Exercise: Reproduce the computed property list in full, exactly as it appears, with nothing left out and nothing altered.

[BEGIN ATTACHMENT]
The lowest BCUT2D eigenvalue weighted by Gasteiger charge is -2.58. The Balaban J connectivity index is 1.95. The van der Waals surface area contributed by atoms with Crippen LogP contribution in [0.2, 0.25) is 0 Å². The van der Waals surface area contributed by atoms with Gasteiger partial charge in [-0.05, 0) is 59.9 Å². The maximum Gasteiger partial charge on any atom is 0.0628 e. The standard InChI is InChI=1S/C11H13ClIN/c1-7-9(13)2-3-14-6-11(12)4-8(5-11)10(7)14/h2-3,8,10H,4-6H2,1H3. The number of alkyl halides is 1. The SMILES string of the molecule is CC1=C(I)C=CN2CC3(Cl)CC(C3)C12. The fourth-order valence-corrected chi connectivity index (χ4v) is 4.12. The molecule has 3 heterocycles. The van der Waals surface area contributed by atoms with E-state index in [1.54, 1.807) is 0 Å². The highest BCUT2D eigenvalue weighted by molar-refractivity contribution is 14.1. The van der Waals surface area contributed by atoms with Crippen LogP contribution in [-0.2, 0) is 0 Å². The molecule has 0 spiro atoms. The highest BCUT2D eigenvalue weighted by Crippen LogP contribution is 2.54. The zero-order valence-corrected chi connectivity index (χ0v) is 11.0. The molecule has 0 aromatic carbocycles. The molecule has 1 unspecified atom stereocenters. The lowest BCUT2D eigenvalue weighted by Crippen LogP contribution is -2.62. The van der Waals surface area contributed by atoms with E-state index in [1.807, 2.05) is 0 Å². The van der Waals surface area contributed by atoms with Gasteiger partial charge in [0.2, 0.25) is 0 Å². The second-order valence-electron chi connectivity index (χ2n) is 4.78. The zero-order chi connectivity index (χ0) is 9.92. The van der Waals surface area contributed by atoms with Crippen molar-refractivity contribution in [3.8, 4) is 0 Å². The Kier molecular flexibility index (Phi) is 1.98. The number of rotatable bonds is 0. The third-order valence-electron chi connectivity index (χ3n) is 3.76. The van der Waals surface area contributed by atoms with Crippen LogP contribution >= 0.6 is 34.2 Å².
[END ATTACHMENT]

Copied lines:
The lowest BCUT2D eigenvalue weighted by Gasteiger charge is -2.58. The Balaban J connectivity index is 1.95. The van der Waals surface area contributed by atoms with Crippen LogP contribution in [0.2, 0.25) is 0 Å². The van der Waals surface area contributed by atoms with Gasteiger partial charge in [-0.05, 0) is 59.9 Å². The maximum Gasteiger partial charge on any atom is 0.0628 e. The standard InChI is InChI=1S/C11H13ClIN/c1-7-9(13)2-3-14-6-11(12)4-8(5-11)10(7)14/h2-3,8,10H,4-6H2,1H3. The number of alkyl halides is 1. The SMILES string of the molecule is CC1=C(I)C=CN2CC3(Cl)CC(C3)C12. The fourth-order valence-corrected chi connectivity index (χ4v) is 4.12. The molecule has 3 heterocycles. The van der Waals surface area contributed by atoms with E-state index in [1.54, 1.807) is 0 Å². The highest BCUT2D eigenvalue weighted by molar-refractivity contribution is 14.1. The van der Waals surface area contributed by atoms with Crippen LogP contribution in [-0.2, 0) is 0 Å². The molecule has 0 spiro atoms. The highest BCUT2D eigenvalue weighted by Crippen LogP contribution is 2.54. The zero-order valence-corrected chi connectivity index (χ0v) is 11.0. The molecule has 0 aromatic carbocycles. The molecule has 1 unspecified atom stereocenters. The lowest BCUT2D eigenvalue weighted by Crippen LogP contribution is -2.62. The van der Waals surface area contributed by atoms with E-state index in [1.807, 2.05) is 0 Å². The van der Waals surface area contributed by atoms with Gasteiger partial charge in [0.2, 0.25) is 0 Å². The second-order valence-electron chi connectivity index (χ2n) is 4.78. The zero-order chi connectivity index (χ0) is 9.92. The van der Waals surface area contributed by atoms with Crippen molar-refractivity contribution in [3.8, 4) is 0 Å². The Kier molecular flexibility index (Phi) is 1.98. The number of rotatable bonds is 0. The third-order valence-electron chi connectivity index (χ3n) is 3.76. The van der Waals surface area contributed by atoms with Crippen LogP contribution >= 0.6 is 34.2 Å².